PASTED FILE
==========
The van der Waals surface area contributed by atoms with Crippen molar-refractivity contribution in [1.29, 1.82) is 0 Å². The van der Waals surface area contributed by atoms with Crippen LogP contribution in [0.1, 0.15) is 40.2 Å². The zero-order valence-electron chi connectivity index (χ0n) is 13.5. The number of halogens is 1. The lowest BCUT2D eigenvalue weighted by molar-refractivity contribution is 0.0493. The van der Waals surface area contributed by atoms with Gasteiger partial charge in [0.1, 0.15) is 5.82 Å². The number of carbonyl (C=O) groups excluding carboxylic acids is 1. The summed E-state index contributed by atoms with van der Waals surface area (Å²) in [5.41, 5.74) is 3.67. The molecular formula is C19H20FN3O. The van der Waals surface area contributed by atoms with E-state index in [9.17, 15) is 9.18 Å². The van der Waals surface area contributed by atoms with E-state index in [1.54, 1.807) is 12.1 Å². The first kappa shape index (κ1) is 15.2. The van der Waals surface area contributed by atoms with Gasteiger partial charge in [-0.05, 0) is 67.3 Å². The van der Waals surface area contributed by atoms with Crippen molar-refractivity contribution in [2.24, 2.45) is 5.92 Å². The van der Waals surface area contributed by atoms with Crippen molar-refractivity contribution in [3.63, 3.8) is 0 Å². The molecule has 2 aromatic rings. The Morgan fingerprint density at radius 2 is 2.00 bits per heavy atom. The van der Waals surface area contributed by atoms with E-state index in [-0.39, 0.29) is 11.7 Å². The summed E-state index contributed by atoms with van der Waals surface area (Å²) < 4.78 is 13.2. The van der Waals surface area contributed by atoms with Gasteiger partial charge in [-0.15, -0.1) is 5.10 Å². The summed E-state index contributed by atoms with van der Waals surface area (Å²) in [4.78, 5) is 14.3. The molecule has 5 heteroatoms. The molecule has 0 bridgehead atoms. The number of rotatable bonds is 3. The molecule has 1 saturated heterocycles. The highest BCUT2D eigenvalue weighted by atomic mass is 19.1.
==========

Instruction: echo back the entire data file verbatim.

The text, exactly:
The van der Waals surface area contributed by atoms with Crippen molar-refractivity contribution in [1.29, 1.82) is 0 Å². The van der Waals surface area contributed by atoms with Crippen LogP contribution in [0.1, 0.15) is 40.2 Å². The zero-order valence-electron chi connectivity index (χ0n) is 13.5. The number of halogens is 1. The lowest BCUT2D eigenvalue weighted by molar-refractivity contribution is 0.0493. The van der Waals surface area contributed by atoms with Gasteiger partial charge in [0.1, 0.15) is 5.82 Å². The number of carbonyl (C=O) groups excluding carboxylic acids is 1. The summed E-state index contributed by atoms with van der Waals surface area (Å²) in [5.41, 5.74) is 3.67. The molecular formula is C19H20FN3O. The van der Waals surface area contributed by atoms with E-state index in [9.17, 15) is 9.18 Å². The van der Waals surface area contributed by atoms with E-state index in [1.54, 1.807) is 12.1 Å². The first kappa shape index (κ1) is 15.2. The van der Waals surface area contributed by atoms with Gasteiger partial charge in [-0.05, 0) is 67.3 Å². The van der Waals surface area contributed by atoms with Crippen molar-refractivity contribution in [2.24, 2.45) is 5.92 Å². The van der Waals surface area contributed by atoms with Crippen molar-refractivity contribution in [3.63, 3.8) is 0 Å². The molecule has 2 aromatic rings. The Morgan fingerprint density at radius 2 is 2.00 bits per heavy atom. The van der Waals surface area contributed by atoms with E-state index in [-0.39, 0.29) is 11.7 Å². The summed E-state index contributed by atoms with van der Waals surface area (Å²) < 4.78 is 13.2. The van der Waals surface area contributed by atoms with Gasteiger partial charge in [-0.15, -0.1) is 5.10 Å². The summed E-state index contributed by atoms with van der Waals surface area (Å²) in [4.78, 5) is 14.3. The molecule has 5 heteroatoms. The molecule has 0 bridgehead atoms. The number of rotatable bonds is 3. The molecule has 1 saturated heterocycles. The highest BCUT2D eigenvalue weighted by atomic mass is 19.1.